Australia’s worst female serial killer is fighting to overturn an inquiry finding that “reinforced” her guilt over the deaths of her four babies.
Australia’s worst female serial killer is fighting to overturn an inquiry finding that “reinforced” her guilt over the deaths of her four babies.

Serial killer’s fresh bid to prove innocence

Kathleen Folbigg, convicted 17 years ago of killing her four infant children, has been warned by a judge she can't rerun the inquiry that reiterated her guilt last year.

Folbigg was convicted in 2003 of murdering her babies Patrick, Sarah and Laura and of the manslaughter of her 19-day-old son Caleb in four separate incidents over a decade, starting in 1989.

In 2019 Justice Reginald Blanch heard an inquiry into Folbigg's convictions, considering whether new medical developments pointed to her exoneration. But he found the inquiry reinforced her guilt.

Now, Folbigg has launched legal action against Justice Blanch and NSW Attorney-General Mark Speakman in a yet another bid to prove her innocence.

Sarah died at aged 10 months in 1993 after being smothered by her mother Kathleen Folbigg, who is still fighting her convictions.
Sarah died at aged 10 months in 1993 after being smothered by her mother Kathleen Folbigg, who is still fighting her convictions.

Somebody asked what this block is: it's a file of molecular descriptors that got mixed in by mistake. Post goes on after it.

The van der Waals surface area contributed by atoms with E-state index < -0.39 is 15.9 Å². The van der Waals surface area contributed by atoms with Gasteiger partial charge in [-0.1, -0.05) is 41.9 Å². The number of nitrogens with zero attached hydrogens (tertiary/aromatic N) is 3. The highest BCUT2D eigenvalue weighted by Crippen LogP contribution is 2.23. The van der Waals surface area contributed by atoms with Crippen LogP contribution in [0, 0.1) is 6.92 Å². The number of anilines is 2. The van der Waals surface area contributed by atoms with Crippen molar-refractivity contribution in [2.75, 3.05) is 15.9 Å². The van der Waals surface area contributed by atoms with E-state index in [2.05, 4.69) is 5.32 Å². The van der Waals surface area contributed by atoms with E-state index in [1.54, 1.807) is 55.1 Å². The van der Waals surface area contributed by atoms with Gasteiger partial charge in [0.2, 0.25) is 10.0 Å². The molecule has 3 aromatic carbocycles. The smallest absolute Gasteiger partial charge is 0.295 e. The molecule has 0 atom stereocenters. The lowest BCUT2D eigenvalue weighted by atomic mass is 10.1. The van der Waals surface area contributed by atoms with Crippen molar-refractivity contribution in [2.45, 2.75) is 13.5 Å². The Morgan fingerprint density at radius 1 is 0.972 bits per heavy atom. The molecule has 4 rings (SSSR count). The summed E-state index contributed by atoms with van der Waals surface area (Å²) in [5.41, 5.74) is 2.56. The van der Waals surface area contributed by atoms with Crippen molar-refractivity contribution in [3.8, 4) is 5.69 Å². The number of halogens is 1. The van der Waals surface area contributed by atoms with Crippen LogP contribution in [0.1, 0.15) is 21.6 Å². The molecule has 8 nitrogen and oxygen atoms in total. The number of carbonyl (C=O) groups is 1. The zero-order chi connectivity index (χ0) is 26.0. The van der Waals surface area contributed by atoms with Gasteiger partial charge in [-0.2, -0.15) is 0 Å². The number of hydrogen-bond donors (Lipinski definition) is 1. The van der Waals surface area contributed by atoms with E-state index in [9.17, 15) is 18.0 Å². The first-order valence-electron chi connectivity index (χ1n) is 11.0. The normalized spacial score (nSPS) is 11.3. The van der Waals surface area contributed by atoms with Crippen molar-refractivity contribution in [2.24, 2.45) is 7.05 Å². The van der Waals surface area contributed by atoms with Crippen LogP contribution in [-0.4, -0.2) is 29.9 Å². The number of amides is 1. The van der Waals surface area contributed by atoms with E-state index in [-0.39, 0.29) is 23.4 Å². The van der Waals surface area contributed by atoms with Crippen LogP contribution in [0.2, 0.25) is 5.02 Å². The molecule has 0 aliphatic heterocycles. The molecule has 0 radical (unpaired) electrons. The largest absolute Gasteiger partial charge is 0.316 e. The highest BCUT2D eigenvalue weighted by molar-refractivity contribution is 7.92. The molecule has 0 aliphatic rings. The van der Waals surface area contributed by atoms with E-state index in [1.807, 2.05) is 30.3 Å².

The Supreme Court of NSW was told on Friday morning that 30 volumes comprising 8000 pages, including the entire trial transcript, had been submitted to the court for the review.

The death of 19-day-old Caleb would be an issue in the review of the inquiry, Folbigg’s lawyer said.
The death of 19-day-old Caleb would be an issue in the review of the inquiry, Folbigg’s lawyer said.

Justice Desmond Fagan described the amount of material as "extremely burdensome".

It could not all be relevant to a review of the inquiry, which can only be argued on select points and is not a general assessment of whether Justice Blanch got it right or wrong, he said.

"At the moment it purports to be a sprawling inquiry that, on the face of it, seems to be misdirected to try to have this court review the merits of judgments that the judicial officer made," Justice Fagan said.

Folbigg's barrister Jeremy Morris SC pushed back, saying he was "concerned" the judge appeared to be of the view they were trying to rerun the inquiry.

They intend to argue that in assessing Caleb's death Justice Blanch committed errors, including failing to take into account the shift of medical understanding since the trial.

The evidence of at least seven witnesses, including experts, ambulance officers and the father of the children Craig Folbigg, was relevant to that, Mr Morris said.

Justice Fagan acknowledged the two parties agreeing on what documents should be in the book was "rather forlorn" and ordered the Attorney-General's lawyer to create a slimmed-down version of the material.

The matter is next in court on August 28.

 

Originally published as Serial killer's fresh bid to prove innocence


Carols, markets to provide a weekend of festive cheer

Premium Content Carols, markets to provide a weekend of festive cheer

There is plenty to do this weekend in the Lockyer Valley including markets just in...

Council holds special, closed meeting to discuss water

Premium Content Council holds special, closed meeting to discuss water

The special, closed meeting was held to discuss the water co-operatives business...

Butcher to expand into new building by mid next year

Premium Content Butcher to expand into new building by mid next year

A popular Lockyer Valley butcher outgrew its current site nine years ago, but work...